Talking about bridges between states and regimes – the participants of the course daily cross the bridge between the towns Slubice (where lies the hostel for the participants) and the German town Frankfurt (Oder), over the river Oder, which used to be the border between Poland and Germany – Piotrowicz reminded that the Roman Catholic Church had favoured a Polish priest becoming the Pope.
Two seminars, a library tour, and the official reception followed the lectures.
● The second day (7 September 2010) –
Professor Gerard C. Rowe (European University Viadrina Frankfurt (Oder)) discussed in his lecture “Prohibition of discrimination” the meaning of discrimination; why, where, when, and to what extent to avoid discrimination; the legal methodologies appropriate to avoid discrimination; sources of European anti-discrimination law; elements of discrimination; the nature and structure of remedies. Having researched application of EU discrimination law, the lecture about the broader basis of discrimination under the ECHR and the case law of the ECtHR seemed especially important.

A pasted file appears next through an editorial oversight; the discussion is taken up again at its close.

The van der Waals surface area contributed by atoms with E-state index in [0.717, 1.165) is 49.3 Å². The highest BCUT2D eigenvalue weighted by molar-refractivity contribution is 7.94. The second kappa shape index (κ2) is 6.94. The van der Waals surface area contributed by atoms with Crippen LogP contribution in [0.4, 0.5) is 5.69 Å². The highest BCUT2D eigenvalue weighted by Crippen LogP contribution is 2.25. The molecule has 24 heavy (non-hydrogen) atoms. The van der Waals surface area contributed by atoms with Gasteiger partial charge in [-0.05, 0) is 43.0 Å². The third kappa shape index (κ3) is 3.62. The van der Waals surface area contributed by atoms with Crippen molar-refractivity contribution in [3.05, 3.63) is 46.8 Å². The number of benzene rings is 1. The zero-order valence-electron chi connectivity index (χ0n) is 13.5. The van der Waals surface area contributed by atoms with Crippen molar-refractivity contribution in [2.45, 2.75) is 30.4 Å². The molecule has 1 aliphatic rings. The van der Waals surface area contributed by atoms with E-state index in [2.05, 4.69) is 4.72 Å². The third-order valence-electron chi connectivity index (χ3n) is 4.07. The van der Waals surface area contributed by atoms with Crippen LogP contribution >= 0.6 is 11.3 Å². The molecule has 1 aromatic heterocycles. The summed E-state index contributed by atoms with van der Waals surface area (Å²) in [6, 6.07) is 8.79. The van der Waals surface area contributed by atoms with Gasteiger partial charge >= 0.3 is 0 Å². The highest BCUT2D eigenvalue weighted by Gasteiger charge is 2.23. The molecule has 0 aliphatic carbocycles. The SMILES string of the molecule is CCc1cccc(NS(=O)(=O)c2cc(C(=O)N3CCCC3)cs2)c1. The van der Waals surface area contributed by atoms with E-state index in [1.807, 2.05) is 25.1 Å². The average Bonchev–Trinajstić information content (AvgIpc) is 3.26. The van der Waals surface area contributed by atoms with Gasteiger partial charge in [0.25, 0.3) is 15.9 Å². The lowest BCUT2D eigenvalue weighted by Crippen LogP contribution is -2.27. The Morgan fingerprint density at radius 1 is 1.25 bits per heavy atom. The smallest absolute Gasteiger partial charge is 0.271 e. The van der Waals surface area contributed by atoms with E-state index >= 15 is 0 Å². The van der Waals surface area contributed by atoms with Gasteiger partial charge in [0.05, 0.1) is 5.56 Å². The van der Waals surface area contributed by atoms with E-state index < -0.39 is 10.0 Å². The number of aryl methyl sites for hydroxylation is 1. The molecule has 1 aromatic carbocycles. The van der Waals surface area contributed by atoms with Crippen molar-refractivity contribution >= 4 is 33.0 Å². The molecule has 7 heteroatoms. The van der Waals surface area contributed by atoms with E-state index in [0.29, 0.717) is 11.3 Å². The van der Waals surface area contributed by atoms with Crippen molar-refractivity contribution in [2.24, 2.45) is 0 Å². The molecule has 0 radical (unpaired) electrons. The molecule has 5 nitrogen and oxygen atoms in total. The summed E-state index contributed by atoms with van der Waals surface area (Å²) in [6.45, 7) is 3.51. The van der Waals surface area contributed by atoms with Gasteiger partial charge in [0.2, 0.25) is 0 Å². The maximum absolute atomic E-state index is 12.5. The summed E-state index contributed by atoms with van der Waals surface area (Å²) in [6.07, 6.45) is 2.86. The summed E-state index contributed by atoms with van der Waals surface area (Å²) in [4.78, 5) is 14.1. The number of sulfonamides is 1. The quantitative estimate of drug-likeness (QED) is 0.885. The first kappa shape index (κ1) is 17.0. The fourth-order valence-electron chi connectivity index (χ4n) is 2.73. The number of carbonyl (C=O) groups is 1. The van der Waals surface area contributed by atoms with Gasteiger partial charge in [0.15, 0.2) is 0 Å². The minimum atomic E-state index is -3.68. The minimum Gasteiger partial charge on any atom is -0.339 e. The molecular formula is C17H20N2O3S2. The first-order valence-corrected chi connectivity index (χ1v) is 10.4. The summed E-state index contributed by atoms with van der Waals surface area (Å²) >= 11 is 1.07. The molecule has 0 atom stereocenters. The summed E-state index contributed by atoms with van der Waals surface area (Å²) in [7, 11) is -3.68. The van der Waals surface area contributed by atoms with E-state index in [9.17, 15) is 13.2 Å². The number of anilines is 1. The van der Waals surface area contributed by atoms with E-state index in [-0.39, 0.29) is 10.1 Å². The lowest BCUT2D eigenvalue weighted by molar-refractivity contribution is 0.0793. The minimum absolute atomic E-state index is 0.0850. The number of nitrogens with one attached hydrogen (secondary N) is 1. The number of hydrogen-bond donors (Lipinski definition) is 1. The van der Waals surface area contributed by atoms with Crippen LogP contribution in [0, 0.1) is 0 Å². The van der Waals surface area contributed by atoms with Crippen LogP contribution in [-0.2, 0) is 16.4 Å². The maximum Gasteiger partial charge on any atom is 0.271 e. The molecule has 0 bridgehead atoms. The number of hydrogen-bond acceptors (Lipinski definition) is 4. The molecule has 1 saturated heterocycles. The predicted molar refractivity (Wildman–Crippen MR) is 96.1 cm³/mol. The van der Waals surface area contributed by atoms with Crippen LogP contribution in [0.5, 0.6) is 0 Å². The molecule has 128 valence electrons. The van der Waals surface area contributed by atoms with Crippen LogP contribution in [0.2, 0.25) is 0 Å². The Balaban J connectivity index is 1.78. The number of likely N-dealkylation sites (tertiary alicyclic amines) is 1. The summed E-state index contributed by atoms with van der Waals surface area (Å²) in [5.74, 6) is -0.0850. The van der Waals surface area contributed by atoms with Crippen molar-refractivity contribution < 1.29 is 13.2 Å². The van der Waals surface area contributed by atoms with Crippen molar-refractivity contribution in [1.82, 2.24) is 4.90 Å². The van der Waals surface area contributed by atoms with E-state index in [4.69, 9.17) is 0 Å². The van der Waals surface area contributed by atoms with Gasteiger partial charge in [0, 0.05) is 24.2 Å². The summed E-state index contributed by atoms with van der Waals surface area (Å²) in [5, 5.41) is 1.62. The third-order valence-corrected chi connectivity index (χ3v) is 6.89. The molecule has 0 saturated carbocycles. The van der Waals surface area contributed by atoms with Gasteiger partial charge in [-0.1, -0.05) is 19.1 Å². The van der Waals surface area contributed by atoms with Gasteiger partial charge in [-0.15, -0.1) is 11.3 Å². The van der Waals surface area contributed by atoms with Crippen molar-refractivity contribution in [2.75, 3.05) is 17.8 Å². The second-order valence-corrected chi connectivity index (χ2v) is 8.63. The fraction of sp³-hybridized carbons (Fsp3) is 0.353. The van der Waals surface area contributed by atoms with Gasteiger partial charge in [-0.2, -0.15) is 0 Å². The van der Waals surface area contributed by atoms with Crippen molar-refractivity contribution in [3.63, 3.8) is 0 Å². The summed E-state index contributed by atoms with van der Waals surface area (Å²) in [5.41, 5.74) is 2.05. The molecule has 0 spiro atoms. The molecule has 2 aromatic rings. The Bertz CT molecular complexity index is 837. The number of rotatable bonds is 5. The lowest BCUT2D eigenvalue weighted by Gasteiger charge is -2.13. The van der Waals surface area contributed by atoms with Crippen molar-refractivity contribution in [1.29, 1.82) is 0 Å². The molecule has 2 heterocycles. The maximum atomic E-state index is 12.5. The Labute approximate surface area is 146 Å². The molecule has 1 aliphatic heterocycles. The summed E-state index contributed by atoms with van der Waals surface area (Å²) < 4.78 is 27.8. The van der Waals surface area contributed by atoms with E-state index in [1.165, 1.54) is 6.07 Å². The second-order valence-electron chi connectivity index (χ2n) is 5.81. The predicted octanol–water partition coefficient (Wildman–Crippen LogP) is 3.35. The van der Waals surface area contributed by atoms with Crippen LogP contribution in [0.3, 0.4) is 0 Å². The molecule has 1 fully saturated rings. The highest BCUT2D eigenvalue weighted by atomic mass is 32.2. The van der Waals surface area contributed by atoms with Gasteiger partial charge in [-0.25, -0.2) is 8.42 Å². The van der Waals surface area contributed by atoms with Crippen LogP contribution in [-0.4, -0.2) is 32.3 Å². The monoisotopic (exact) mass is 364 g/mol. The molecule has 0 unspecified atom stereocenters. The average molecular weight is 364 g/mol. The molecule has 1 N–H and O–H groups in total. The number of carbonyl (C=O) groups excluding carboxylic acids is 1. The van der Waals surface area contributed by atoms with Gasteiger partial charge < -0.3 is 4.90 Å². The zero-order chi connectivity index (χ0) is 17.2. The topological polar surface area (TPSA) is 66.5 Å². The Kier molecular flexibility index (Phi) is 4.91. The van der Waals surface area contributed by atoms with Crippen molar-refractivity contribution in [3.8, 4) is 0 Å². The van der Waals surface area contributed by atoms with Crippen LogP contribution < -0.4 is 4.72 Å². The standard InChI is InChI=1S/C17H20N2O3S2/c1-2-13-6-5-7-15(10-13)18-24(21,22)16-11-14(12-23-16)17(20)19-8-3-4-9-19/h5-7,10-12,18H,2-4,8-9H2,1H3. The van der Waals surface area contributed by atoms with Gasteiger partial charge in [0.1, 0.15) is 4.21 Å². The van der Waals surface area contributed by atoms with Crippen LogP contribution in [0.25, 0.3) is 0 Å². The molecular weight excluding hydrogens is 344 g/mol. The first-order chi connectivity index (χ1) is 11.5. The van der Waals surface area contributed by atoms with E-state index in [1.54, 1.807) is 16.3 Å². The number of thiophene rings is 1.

The next lecture “Universal Periodic Review of the Human Rights Council and Europe” was read by Pablo Pareja Alcaraz (University of Pompeu Fabra Barcelona) discussing the GA Resolution 69/251 of 3 April 2006, by which Resolution the Human Rights Council was established (in replacement of the Commission on Human Rights, as a subsidiary organ of the GA) to be responsible for promoting universal respect for the protection of all human rights and fundamental freedoms for all, without distinction of any kind and in a fair and equal manner. Having discussed the reasons why the Human Rights Council was not and with great probability will not be established as a new principal UN organ, the Universal Periodic Review (UPR) mechanism, and Europe’s participation in the UPR mechanism were discussed.